The answer to your question (as expressed in the title) is "No".
Any melody can be harmonized with a wide variety of chord progressions. You can use this to achieve a variety of sophisticated musical effects. One simple example would be using either a minor chord progression or a major chord progression to harmonize the same melody.
That's what makes music so interesting.
It's a well-established songwriting and compositional technique to take the same melody and harmonize it differently each time the melody is repeated. That is one form of what we refer to in classical music as a "theme and variations".
In jazz, it's call "re-harmonizing" or "using chord substitutions".
Now I don't mean to imply that you can take a given melody and choose chords at random and call it a chord progression that accompanies the melody. There are rules for this, and to learn them, you need to study music theory, or at least to listen to some good music composed by people who know their music theory.
Nobody here has yet raised the subjects of harmonic rhythm or counterpoint.
Do you want to compose a different chord for each melody note, so that the chord progression incorporates a distinct bass line? That is called a chorale harmonization in homophonic texture. For example, that is the way that Protestant Christian hymns are often arranged in traditional hymnals.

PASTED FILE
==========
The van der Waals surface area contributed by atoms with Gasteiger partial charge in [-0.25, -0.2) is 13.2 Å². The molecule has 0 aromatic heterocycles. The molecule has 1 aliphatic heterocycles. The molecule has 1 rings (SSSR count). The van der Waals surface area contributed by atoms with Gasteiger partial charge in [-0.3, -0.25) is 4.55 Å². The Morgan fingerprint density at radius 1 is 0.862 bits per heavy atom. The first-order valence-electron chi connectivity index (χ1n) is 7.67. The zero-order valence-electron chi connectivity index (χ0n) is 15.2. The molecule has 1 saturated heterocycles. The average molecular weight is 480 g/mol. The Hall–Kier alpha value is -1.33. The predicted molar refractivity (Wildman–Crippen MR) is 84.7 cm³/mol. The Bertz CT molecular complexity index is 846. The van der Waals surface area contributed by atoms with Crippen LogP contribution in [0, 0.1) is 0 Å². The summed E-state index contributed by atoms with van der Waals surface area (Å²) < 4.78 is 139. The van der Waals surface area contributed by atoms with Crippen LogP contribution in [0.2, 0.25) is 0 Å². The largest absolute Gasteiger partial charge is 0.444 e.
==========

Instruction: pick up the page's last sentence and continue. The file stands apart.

Or do you want to simply create one chord per measure, or a different chord only on strong beats? In that case certain notes in the melody are treated as notes that are not in the chord, and go by various terms such as non-chord tones or passing tones.
Then there is counterpoint, in which there are multiple melody lines going on at the same time. The song tune is the dominant melody, but there are other lines going on underneath it or around it. In properly composed counterpoint there is still a chord progression that can be perceived and derived by looking at how the notes in the various melody lines line up vertically. Counterpoint is a complex and advanced compositional technique.